The early chapters of the Robin Lehner story include the familiar names of Henrik Lundqvist, Roberto Luongo, Kristian Huselius and Mike Keenan.
The author of those pages, meanwhile, is Michael Lehner.
Deemed the Senators goalie of the future, Robin Lehner didn’t start playing hockey until he was 10 — or a little more than eight years ago. When he decided he wanted to be the guy who stopped pucks and that he wanted to play in the NHL, his father put him on a fast track.
Michael Lehner became his coach.
“What can I say?,” Robin shrugs when asked about the impact his dad had on his career. “He’s the reason I’m standing here now. We’ve been a team.”
Michael Lehner was on Sweden’s national martial arts team. He became interested in goaltending, and he applied the importance of positioning in his sport to the positioning of the masked man between the pipes.
From there, he began training athletes. One of them was Huselius, now a nine-year NHL veteran who plays with the Columbus Blue Jackets, but was then a rising star with Vastra Frolunda in the Swedish Elite League.
In his last year with Frolunda, Huselius played with Lundqvist, who in turn became an acquaintance, then a pupil, of Lehner.
In fact, for the 4˝ years before he joined the New York Rangers, Lundqvist’s goalie coach was Michael Lehner.
“He was almost ready to give up hockey when we met, because they sent him down to the minors, and he was really, really depressed,” Michael says. “So we started to work, and slowly, slowly he came back into it. Today you can see he’s doing pretty well.”
Lundqvist is one of the best goalies in the world. Yeah, he’s doing pretty well.
When Huselius went to the Florida Panthers as a second-round pick in 2002, Lehner went to visit him. There, he watched two people whose skills he would use in developing his son. Keenan, the hard-ass Panthers coach, and Luongo, their stud goalie.
From them, indirectly, was born Robin Lehner’s technique and attitude.
Michael watched Luongo practice, and not wanting to go straight to Lundqvist with what he learned, he first passed it on to “the kid, the small guy.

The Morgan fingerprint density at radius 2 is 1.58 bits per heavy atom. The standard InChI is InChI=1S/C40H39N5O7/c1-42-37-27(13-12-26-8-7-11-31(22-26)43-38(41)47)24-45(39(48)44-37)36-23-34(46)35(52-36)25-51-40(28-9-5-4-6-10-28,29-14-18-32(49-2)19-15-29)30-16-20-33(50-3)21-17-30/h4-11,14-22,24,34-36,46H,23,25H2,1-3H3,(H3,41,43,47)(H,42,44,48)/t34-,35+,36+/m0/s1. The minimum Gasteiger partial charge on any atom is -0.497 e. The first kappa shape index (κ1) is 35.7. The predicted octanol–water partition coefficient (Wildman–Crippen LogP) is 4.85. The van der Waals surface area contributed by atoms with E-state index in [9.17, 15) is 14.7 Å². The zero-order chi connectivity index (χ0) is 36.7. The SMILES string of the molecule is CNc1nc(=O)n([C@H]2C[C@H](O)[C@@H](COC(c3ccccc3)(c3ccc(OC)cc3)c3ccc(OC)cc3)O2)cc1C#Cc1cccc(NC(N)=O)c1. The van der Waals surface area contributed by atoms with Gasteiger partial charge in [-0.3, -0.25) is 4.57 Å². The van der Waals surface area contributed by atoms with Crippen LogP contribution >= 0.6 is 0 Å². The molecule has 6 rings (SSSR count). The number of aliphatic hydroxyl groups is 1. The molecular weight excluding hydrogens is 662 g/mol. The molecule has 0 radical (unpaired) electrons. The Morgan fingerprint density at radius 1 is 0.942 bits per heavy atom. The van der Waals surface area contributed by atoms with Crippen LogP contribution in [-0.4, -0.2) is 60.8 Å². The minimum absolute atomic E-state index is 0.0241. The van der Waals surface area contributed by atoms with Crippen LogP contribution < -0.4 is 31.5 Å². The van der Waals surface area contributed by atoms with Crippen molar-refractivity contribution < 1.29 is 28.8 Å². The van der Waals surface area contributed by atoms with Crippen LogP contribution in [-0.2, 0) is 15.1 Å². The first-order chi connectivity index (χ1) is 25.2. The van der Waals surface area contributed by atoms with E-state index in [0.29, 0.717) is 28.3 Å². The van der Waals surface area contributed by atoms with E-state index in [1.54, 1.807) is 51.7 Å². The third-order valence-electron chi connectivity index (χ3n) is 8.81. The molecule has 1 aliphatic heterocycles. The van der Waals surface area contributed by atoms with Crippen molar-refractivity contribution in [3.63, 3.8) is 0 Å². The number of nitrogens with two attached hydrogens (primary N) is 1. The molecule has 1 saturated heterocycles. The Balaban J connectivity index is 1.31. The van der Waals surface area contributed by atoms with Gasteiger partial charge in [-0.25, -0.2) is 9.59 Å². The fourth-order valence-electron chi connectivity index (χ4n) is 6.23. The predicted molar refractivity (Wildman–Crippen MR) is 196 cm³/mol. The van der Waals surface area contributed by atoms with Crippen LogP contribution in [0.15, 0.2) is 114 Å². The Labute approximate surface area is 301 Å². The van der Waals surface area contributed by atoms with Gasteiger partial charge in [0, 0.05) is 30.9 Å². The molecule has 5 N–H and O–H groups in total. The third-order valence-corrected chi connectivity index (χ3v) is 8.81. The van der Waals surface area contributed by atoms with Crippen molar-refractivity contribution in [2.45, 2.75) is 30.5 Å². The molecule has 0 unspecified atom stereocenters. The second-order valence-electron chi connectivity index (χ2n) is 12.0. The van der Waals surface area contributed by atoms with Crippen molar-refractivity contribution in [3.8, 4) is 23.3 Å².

“If it worked with Robin, then I took it to Henrik,” Michael Lehner remembers. “I said test this. So we had small experiments all the time. That’s how everything started. Everything was to help him. Because he was 10 years old when he started hockey. The first 10 years, he didn’t see me, because I was working all the time. So I thought, if he wants to do this, I won’t have any other goalie coach be there. I’ll help him as much as I can myself.”
Robin remembers his dad getting rid of the lawn in the backyard and replacing it with concrete. A net went up, a shooting machine was purchased.
At 12, Robin wanted pucks fired as hard as he could get them. Michael bought him an adult catching mitt, with extra padding, and cranked the machine up to 100 mph.
“He always wanted to go hard. He likes to work out hard,” Michael says. “But we had some problems. In Sweden, we have this government thing, if you mistreat your kids the neighbours will call and they can come and visit you, see what’s going on. So the neighbour called and said that I’m an abusive father, because I shoot the puck machine and he’s just crying all the time. They came and investigated, but there was no problem.”
Robin laughs when he recalls the incident.
“I think I gave him a little bit of attitude, a puck came when I wasn’t ready and I got it on my arm,” he says. “My neighbours saw it, they called Child Services ... it was brutal. My neighbours tried to do everything to get it away. It was just jealousy, I think.”